python -m ideas -t easy_units -v

Ideas Console version 0.0.29. [Python version: 3.9.10]

>>> import pint
>>> un = pint.UnitRegistry()
===========Prefix============
un.
-----------------------------
>>> pressure = 5[N/m^2]
===========Transformed============
pressure = 5 * un.N/(un.m**2)
-----------------------------
>>> pressure
<Quantity(5.0, 'newton / meter ** 2')>

Conclusion

Prior to reading the discussion on Python-ideas, I was only vaguely aware of the existence of some units libraries available in Python, and had no idea about their potential usefulness. Many unit libraries are, in my opinion, much  less user-friendly than astropy and pint. Still, I do find the requirements to add explicit multiplication symbols to be more tedious and much less readable than the alternative that I have shown.  While introducing a syntax like the one I have shown would not cause any backward incompatibilities, I doubt very much that anything like it would be added to Python, as it would likely be considered to be too specific to niche applications. I find this unfortunate ... However, I know that I can use ideas in my own projects if I ever want to use units together with a friendlier syntax.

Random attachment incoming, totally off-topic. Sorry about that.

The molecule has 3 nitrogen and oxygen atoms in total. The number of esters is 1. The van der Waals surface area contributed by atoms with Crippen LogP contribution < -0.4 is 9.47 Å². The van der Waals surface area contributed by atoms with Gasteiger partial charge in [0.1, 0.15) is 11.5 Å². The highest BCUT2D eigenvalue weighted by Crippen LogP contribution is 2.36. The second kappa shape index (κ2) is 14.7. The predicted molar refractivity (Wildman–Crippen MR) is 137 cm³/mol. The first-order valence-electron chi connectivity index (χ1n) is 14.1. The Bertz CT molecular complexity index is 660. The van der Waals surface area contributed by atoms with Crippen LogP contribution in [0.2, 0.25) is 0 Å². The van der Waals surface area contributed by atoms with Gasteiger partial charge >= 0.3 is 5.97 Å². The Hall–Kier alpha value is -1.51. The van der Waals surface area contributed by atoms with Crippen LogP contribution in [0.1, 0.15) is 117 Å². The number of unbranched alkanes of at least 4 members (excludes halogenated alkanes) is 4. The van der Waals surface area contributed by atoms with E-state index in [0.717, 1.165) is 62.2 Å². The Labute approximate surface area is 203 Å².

I wrote the easy_units module in just a few hours. It is likely to contain some bugs [1], and is most definitely written as a quick hack not following the best practice. If you do try it, and find some bugs, feel free to file an issue; don't bother looking at the code. ;-)

[1] Indeed, I found and fixed a couple while writing this post.

Tuesday, February 08, 2022

Friendly-traceback and IPython: update

In my previous post, I mentioned that, unlike IPython, friendly/friendly-traceback included values of relevant objects in a traceback.  As I wrote in the update, Alex Hall pointed out that one could get this information by using a verbose mode in IPython.  Here is the previous example when using the verbose mode.